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Legitimacy of science and commercial interests: the Institute Ravetllat-Pla

Joaquim Ravetllat i Estech proposed a heterodox theory on tuberculosis bacillus variability. This theory was the base for Ramón Pla i Armengol to put on the market two anti-tuberculosis products: hemo-antitoxin and Suero Ravellat-Pla. After Ravellat's death, Pla continued both the production of these drugs and the research on the tuberculosis ethiopathology. By means of local commercial agents, the Institute not only distributed its products, but also spread its scientific ideas.

Besides the controversy in Spain about Jaime Ferran i Clua's Anti-alfa vaccine and Calmette and Guerin's BCG during the first third of the 20th century, the veterinary Joaquin Ravetllat i Estech developed in Catalonia an alternative theory on the tuberculosis etiological variability. His ideas, together with the scientific and economic support of the physician Ramón Pla i Armengol, became fundamentals not only for founding the new Institute Ravetllat-Pla, but also for the fabrication and commercialization of two anti-tuberculosis products: the Suero Ravetllat-Pla and the Hemo-antitoxine Ravetllat-Pla. European hegemonic science was, however, committed to the mono-causality of Koch's bacillus. Therefore, Ramón Pla i Armengol was forced to expand his market to Latin America, generating a wide scientific and commercial network in approximately twenty countries from Latin America and Europe, including Portugal and Belgium. Through local commercial agents, the Institute not only distributed its products, but also spread its scientific ideas in scientific publications, including the journal published and edited by the Institute and entitled La Clínica (1924-1936).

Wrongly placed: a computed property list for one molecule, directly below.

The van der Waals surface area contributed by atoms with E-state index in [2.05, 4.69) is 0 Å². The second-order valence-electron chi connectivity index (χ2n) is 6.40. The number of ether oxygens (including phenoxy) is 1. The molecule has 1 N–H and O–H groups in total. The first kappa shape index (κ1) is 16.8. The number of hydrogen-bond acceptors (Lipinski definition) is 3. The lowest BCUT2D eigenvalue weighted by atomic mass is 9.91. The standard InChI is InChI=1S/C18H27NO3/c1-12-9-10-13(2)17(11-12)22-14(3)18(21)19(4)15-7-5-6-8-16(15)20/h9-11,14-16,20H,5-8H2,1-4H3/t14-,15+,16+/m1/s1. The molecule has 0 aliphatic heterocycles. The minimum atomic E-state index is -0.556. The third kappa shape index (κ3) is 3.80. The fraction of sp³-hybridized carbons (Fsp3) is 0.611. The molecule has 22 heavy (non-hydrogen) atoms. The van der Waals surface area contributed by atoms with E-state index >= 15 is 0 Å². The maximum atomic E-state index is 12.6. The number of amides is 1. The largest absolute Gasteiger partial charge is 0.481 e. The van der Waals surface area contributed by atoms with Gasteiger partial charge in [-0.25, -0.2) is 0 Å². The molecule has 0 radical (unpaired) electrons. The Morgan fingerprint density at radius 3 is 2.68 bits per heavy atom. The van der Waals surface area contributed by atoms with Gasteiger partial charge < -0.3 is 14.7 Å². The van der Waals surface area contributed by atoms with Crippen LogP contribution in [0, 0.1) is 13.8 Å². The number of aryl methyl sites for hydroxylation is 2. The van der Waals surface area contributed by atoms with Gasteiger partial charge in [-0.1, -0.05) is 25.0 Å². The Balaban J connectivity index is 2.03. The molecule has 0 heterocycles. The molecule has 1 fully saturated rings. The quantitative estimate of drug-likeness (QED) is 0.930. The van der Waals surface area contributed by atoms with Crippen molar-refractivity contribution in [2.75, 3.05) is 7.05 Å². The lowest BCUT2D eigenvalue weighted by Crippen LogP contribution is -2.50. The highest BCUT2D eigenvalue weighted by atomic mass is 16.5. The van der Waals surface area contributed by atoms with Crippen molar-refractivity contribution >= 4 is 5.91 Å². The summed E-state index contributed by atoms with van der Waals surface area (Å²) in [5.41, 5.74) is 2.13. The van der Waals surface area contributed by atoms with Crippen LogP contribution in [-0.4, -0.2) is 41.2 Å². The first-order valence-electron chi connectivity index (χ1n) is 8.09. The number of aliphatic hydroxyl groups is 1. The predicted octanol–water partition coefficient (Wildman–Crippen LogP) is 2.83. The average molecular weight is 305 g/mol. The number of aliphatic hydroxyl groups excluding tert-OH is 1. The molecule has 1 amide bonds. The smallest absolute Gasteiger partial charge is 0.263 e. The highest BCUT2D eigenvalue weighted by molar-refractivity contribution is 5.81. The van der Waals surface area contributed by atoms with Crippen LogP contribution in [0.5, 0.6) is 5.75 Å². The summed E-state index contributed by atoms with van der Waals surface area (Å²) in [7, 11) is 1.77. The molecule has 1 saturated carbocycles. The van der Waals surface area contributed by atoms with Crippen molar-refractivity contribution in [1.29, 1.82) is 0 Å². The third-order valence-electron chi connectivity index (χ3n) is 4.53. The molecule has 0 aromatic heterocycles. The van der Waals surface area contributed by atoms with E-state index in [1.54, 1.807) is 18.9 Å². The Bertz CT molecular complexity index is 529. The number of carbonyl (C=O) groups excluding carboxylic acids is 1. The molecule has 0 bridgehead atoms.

The Institute Ravetllat-Pla became a corporation with a strong international projection, mostly thanks to the constitution and consolidation of a solid scientific and commercial network. This favoured the sale of their products, which embedded Pla i Armengol's scientific and ideological principles, and the survival of the Institute until 1980. Such a network model became crucial for exchanging ideas and constructing and developing knowledge. This case study will contribute to better understand historically how industries constituted an important mechanism for scientific legitimacy. Moreover, it will provide evidence of how both market economy and the legal and political definition of consumer products, specific from each country, are significant aspects in the making of science.

Figure 1: Ravetllat-Pla serum injections, which reads: "Purified serum from immunized horses against the fimic virus most active toxins."

Sara Lugo Márquez


"Ciència, indústria i ideologia a la Catalunya del segle XX. L'Institut Ravetllat-Pla a Llatinoamèrica entre 1919 i 1939". Sara Lugo Márquez, CEHIC (UAB). 4th International Conference of the European Society for the History of Science, 18-20 Novembre 2010, Barcelona. Institut d'Estudis Catalans.

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